Cytokines- Mechanism of action and Functions

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  • Cytokines are a family of small proteins that mediate an organism’s response to injury or infection.

Cytokines- Mechanism of action and Functions

  • Cytokines operate by transmitting signals between cells in an organism.
  • Minute quantities of cytokines are secreted, each by a single cell type, and regulatory functions in other cells by binding with specific receptors.
  • Their interactions with the receptors produce secondary signals that inhibit or enhance the action of certain genes within the cell.
  • Unlike endocrine hormones, which can act throughout the body, most cytokines act locally, near the cells that produced them.
  • Antigen presenting cells and T-cell activation result in rapid intracellular biochemical cascades that induces transcription of many genes including cytokines and their receptors.
  • Cytokines are low molecular weight regulatory proteins or glycoproteins secreted by white blood cells and various other cells in the body in response to a number of stimuli.
  • Cytokines are usually secreted by cells of the immune system.
  • Some cytokines [e.g. type I interferons and tumor necrosis factor (TNF)] are secreted by non-immune cells (e.g. epithelial cells).
  • These proteins assist in regulating the development of immune effector cells, and some cytokines posses direct effector functions of their own.
  • It includes:
    • Monokines: Cytokines produced by mononuclear phagocytic cells.
    • Lymphokines: Cytokines produced by activated lymphocytes, especially Th cells.
    • Interleukins: Cytokines that act as mediators between leukocytes.
    • Chemokines: Cytokines primarily responsible for leucocyte migration.

Mechanism of Action of Cytokines

  • Cytokines bind to the specific receptors on the membrane of target cells, triggering signal transduction pathways that ultimately alter gene expression in the target cells.
  • Particular cytokines:
    • May bind to receptors on the membrane of the same cell that secreted it, exerting autocrine action.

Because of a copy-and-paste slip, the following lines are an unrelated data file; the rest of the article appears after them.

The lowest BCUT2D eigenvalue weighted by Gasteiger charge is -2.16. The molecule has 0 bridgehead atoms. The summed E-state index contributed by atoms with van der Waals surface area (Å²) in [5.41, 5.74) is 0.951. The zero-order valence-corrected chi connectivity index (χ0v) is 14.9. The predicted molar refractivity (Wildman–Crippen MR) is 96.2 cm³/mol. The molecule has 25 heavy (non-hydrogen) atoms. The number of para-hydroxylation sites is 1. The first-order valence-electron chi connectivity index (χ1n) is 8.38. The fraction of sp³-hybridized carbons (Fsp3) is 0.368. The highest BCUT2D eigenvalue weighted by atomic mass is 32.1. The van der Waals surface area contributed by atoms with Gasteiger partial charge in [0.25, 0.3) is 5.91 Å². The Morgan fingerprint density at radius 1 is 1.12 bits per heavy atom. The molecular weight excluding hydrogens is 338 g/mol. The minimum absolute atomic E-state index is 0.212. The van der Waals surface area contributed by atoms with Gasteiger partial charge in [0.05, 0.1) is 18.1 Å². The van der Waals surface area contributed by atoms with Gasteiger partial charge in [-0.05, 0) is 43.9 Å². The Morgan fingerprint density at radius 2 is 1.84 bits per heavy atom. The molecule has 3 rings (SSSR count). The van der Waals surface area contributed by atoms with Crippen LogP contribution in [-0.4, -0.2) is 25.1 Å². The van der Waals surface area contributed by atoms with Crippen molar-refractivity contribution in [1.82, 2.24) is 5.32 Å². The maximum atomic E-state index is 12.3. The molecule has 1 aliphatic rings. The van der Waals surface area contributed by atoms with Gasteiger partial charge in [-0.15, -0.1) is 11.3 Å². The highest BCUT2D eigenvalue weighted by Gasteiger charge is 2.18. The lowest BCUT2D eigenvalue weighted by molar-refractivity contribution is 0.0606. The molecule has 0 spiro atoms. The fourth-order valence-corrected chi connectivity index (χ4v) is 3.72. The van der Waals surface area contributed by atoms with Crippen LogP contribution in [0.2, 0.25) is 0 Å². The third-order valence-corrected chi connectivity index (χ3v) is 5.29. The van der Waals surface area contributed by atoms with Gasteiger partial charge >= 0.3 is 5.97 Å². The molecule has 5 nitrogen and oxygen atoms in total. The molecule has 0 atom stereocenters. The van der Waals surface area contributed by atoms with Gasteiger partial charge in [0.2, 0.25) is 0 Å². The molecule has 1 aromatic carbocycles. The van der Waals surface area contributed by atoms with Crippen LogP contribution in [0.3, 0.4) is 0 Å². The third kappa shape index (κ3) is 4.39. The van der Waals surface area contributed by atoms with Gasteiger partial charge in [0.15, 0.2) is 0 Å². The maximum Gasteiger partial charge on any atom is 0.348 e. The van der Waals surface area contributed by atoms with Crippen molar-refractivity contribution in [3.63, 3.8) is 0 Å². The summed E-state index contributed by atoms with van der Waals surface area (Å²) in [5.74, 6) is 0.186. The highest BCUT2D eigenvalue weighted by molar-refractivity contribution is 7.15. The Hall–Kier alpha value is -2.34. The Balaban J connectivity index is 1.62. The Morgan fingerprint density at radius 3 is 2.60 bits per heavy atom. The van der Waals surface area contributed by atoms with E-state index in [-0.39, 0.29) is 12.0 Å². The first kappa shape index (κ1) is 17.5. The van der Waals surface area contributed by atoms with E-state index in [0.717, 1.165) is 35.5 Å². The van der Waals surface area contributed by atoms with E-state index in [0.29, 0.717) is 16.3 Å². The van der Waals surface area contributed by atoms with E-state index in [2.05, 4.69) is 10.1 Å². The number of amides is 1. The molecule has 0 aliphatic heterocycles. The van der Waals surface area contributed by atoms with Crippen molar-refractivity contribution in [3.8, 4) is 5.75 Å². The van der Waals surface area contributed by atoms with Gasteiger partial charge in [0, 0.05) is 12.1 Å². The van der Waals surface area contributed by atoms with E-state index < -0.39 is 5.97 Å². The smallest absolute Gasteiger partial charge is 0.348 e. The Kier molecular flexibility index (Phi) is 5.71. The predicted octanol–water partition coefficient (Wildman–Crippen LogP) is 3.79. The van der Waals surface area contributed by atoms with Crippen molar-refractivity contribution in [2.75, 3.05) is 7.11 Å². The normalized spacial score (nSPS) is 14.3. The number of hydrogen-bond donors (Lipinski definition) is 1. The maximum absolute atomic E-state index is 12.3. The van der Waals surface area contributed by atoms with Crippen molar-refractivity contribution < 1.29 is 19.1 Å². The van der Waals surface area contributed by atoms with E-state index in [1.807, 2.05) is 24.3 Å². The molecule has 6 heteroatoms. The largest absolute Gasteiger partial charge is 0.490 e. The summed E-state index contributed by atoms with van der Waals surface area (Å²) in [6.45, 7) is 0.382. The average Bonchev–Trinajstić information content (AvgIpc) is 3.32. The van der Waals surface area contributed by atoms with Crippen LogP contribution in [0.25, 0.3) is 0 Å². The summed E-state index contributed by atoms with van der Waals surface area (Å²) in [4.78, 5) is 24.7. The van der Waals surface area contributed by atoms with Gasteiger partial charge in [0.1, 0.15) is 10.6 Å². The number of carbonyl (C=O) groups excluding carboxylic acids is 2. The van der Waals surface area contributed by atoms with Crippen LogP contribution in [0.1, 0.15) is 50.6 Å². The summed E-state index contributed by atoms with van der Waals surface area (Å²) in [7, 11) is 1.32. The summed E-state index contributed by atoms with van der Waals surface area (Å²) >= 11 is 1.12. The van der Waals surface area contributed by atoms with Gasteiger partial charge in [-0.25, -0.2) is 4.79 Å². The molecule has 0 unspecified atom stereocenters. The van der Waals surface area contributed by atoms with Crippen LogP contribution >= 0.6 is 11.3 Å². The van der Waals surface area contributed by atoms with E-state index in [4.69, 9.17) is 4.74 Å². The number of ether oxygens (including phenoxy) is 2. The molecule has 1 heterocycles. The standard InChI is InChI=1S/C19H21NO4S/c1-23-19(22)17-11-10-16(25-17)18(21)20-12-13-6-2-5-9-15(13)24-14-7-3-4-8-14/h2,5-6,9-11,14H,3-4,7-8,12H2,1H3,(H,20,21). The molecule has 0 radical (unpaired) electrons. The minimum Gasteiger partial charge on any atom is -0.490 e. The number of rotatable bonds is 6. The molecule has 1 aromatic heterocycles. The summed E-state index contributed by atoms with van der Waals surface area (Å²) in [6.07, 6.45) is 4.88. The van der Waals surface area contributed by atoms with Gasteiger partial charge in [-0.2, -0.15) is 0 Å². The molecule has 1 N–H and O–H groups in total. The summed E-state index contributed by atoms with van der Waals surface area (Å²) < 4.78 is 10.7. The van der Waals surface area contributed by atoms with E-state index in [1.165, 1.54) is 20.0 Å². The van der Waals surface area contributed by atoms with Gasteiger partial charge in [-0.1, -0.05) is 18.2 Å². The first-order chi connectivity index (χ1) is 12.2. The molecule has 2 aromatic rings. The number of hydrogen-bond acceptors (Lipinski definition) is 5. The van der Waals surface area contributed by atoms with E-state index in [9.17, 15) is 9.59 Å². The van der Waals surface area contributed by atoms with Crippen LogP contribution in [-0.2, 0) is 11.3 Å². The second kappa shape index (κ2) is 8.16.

• May bind to receptors on a target cell in close proximity to the producer cell, exerting paracrine action.
    • May bind to target cells in distant parts of the body exerting endocrine action.

Function of Cytokines

  • On the basis of functions, they can have three biological actions:
    • Mediators and regulators of innate immunity: are produced mainly by mono-nuclear phagocytes in response to infectious agents.
    • Mediators and regulatory of adaptive immunity: are produced mainly by T lymphocytes in response to specific recognition of foreign antigens.
    • Stimulators of hematopoiesis: are produced by bone marrow stromal cells, leukocytes, and other cells, and stimulate the growth and differentiation of immature leukocytes.

Cytokines- Mechanism of action and Functions

About Author

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Sagar Aryal

Sagar Aryal is a microbiologist and a scientific blogger. He is doing his Ph.D. at the Central Department of Microbiology, Tribhuvan University, Kathmandu, Nepal. He was awarded the DAAD Research Grant to conduct part of his Ph.D. research work for two years (2019-2021) at Helmholtz-Institute for Pharmaceutical Research Saarland (HIPS), Saarbrucken, Germany. Sagar is interested in research on actinobacteria, myxobacteria, and natural products. He is the Research Head of the Department of Natural Products, Kathmandu Research Institute for Biological Sciences (KRIBS), Lalitpur, Nepal. Sagar has more than ten years of experience in blogging, content writing, and SEO. Sagar was awarded the SfAM Communications Award 2015: Professional Communicator Category from the Society for Applied Microbiology (Now: Applied Microbiology International), Cambridge, United Kingdom (UK). Sagar is also the ASM Young Ambassador to Nepal for the American Society for Microbiology since 2023 onwards.

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